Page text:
• Get help and support. If you have been physically or sexually abused in the past, it is important to get help from a mental health professional or a support group. Otherwise, the past may be more likely to repeat itself.
  • Avoid entering an abusive relationship. Be aware of the warning signs of abuse (described above), when starting relationships. If you see warning signs, the best time to leave an abuser is the first time it happens.
  • Stay informed. Learn all you can about domestic violence, even if you think you will never need to know about it.

Leaving a Violent Relationship

It is never easy to leave a relationship, and it can be especially difficult to leave one that involves domestic or intimate partner violence. The key is to have a safety plan.

  • Stay safe. Leaving your partner or someone you live with can be upsetting to that person. Make your safety (and that of your children) your top priority.
  • Be prepared. If you leave, do not forget your HIV drugs and any other medications you take, medical records, birth certificate, credit cards, checkbook, etc. Assume that anything you leave may end up in the dumpster or used to find you. It may help to leave an emergency kit with some of these items with a trusted friend, family member, or service provider. If you do not want to give the name of the person you are afraid of, you can put it in a sealed envelope and ask them to open it only if you disappear or become too injured to identify the person who hurt you.
  • Document. Get medical attention if needed and get photos of any injuries that show. Have photos signed and dated by medical or law enforcement personnel if possible. A friend or family member can also sign and date for future evidence.
  • Get help. Do not try to do this alone. It may be awkward or embarrassing to reach out to others, but your health and life may be at risk. If you cannot seek help for yourself, think of those who love you and may depend on you. Go to friends, the police, family, an emergency room, or a local shelter.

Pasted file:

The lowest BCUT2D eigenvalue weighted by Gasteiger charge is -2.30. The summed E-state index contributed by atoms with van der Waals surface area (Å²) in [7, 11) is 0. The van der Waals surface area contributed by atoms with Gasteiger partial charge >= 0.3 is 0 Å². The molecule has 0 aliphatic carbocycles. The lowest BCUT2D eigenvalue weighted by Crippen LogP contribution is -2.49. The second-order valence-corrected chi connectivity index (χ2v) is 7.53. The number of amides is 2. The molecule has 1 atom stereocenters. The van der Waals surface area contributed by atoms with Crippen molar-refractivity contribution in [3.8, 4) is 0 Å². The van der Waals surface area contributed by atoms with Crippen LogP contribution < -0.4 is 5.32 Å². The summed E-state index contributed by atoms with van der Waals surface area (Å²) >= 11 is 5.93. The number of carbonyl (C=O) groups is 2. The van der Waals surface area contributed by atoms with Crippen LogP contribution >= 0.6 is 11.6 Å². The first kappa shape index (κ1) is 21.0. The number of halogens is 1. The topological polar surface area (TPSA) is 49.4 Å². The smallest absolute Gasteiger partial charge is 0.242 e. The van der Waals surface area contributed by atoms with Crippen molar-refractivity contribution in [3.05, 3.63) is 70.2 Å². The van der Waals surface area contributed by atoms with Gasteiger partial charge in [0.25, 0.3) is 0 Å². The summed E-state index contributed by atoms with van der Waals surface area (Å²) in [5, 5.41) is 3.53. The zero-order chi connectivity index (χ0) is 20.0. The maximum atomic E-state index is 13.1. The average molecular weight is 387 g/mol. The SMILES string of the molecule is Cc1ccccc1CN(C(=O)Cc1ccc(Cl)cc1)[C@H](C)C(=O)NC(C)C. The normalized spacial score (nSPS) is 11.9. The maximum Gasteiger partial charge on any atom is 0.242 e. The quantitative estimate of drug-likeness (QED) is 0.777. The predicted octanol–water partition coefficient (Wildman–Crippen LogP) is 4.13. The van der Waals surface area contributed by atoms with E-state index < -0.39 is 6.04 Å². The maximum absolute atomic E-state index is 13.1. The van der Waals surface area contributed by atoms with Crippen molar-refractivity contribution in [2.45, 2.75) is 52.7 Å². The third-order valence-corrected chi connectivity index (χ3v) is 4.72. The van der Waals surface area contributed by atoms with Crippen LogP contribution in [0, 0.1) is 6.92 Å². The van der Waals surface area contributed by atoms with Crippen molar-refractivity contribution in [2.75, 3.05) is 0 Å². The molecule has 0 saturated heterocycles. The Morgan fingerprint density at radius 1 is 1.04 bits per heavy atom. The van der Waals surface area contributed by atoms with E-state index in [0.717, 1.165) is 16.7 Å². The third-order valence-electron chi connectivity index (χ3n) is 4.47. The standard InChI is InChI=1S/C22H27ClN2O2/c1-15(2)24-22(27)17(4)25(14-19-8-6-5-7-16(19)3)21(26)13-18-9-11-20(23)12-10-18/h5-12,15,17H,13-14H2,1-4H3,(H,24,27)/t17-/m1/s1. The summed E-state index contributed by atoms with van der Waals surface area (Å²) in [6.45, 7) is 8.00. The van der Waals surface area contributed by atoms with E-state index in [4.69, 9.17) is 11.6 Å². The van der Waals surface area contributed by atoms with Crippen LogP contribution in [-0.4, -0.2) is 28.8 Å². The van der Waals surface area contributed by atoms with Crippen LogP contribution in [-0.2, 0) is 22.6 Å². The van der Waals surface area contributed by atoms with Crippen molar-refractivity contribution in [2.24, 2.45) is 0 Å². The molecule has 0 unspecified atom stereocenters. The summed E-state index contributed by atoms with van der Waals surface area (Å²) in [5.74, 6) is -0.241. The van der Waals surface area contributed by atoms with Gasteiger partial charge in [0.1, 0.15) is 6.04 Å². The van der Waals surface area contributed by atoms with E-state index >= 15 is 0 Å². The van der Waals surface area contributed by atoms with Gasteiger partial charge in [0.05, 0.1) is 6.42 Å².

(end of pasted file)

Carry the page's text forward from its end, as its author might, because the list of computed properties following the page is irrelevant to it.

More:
In the U.S., call the National Domestic Violence hotline at 1-800-799-SAFE [1-800-799 -7233; or 1-800-787-3224 (TTY)]. You can also search for a safe space online at Domestic Shelters. If you live outside the U.S., please go to the Hot Peach Pages to find help near you.

If you have experienced domestic or intimate partner violence, always remember -- it is not your fault. It can happen to anyone. Anyone who physically, verbally, or sexually attacks another person is responsible for his or her actions. The most important thing is to get safe and stay safe.

The Well Project has compiled a list of additional Resources on the Intersection of Women, HIV and Violence. We invite you to take a look at the resources we have gathered on personal stories, scientific data, policy efforts, reports, community-based toolkits, and hotlines for women in need of support.

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This article was provided by The Well Project. Visit The Well Project's Web site to learn more about their resources and initiatives for women living with HIV. The Well Project shares its content with to ensure all people have access to the highest quality treatment information available. The Well Project receives no advertising revenue from or the advertisers on this site. No advertiser on this site has any editorial input into The Well Project's content.